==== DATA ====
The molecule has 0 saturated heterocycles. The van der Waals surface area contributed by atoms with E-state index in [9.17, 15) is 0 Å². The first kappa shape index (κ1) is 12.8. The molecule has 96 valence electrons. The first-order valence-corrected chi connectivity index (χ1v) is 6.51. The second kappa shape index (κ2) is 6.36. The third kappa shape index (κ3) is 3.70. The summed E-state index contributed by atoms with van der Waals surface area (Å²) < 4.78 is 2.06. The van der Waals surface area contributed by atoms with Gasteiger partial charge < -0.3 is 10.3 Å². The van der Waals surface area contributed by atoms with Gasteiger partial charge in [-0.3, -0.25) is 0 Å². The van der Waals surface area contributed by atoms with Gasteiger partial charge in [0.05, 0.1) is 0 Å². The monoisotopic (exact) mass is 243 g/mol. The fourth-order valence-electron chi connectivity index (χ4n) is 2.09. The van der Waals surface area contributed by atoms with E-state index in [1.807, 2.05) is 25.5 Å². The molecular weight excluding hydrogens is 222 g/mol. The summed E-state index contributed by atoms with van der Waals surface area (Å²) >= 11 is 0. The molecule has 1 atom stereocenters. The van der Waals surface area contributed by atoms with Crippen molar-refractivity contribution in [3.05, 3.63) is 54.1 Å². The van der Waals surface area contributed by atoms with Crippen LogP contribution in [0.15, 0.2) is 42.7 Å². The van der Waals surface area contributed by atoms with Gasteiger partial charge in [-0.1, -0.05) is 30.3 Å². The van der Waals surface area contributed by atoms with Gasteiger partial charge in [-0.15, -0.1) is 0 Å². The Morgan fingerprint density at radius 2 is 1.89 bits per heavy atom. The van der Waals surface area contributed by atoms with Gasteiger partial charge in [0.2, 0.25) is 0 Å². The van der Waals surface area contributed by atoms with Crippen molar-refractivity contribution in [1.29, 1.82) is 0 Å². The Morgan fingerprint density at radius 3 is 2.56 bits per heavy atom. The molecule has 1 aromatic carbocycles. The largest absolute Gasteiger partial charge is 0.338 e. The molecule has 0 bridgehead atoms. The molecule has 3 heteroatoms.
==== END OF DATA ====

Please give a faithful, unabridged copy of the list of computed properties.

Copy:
The molecule has 0 saturated heterocycles. The van der Waals surface area contributed by atoms with E-state index in [9.17, 15) is 0 Å². The first kappa shape index (κ1) is 12.8. The molecule has 96 valence electrons. The first-order valence-corrected chi connectivity index (χ1v) is 6.51. The second kappa shape index (κ2) is 6.36. The third kappa shape index (κ3) is 3.70. The summed E-state index contributed by atoms with van der Waals surface area (Å²) < 4.78 is 2.06. The van der Waals surface area contributed by atoms with Gasteiger partial charge < -0.3 is 10.3 Å². The van der Waals surface area contributed by atoms with Gasteiger partial charge in [-0.3, -0.25) is 0 Å². The van der Waals surface area contributed by atoms with Gasteiger partial charge in [0.05, 0.1) is 0 Å². The monoisotopic (exact) mass is 243 g/mol. The fourth-order valence-electron chi connectivity index (χ4n) is 2.09. The van der Waals surface area contributed by atoms with E-state index in [1.807, 2.05) is 25.5 Å². The molecular weight excluding hydrogens is 222 g/mol. The summed E-state index contributed by atoms with van der Waals surface area (Å²) >= 11 is 0. The molecule has 1 atom stereocenters. The van der Waals surface area contributed by atoms with Crippen molar-refractivity contribution in [3.05, 3.63) is 54.1 Å². The van der Waals surface area contributed by atoms with Crippen LogP contribution in [0.15, 0.2) is 42.7 Å². The van der Waals surface area contributed by atoms with Gasteiger partial charge in [-0.1, -0.05) is 30.3 Å². The van der Waals surface area contributed by atoms with Gasteiger partial charge in [-0.15, -0.1) is 0 Å². The Morgan fingerprint density at radius 2 is 1.89 bits per heavy atom. The van der Waals surface area contributed by atoms with Gasteiger partial charge in [0.2, 0.25) is 0 Å². The van der Waals surface area contributed by atoms with Crippen molar-refractivity contribution in [1.29, 1.82) is 0 Å². The Morgan fingerprint density at radius 3 is 2.56 bits per heavy atom. The molecule has 1 aromatic carbocycles. The largest absolute Gasteiger partial charge is 0.338 e. The molecule has 0 bridgehead atoms. The molecule has 3 heteroatoms.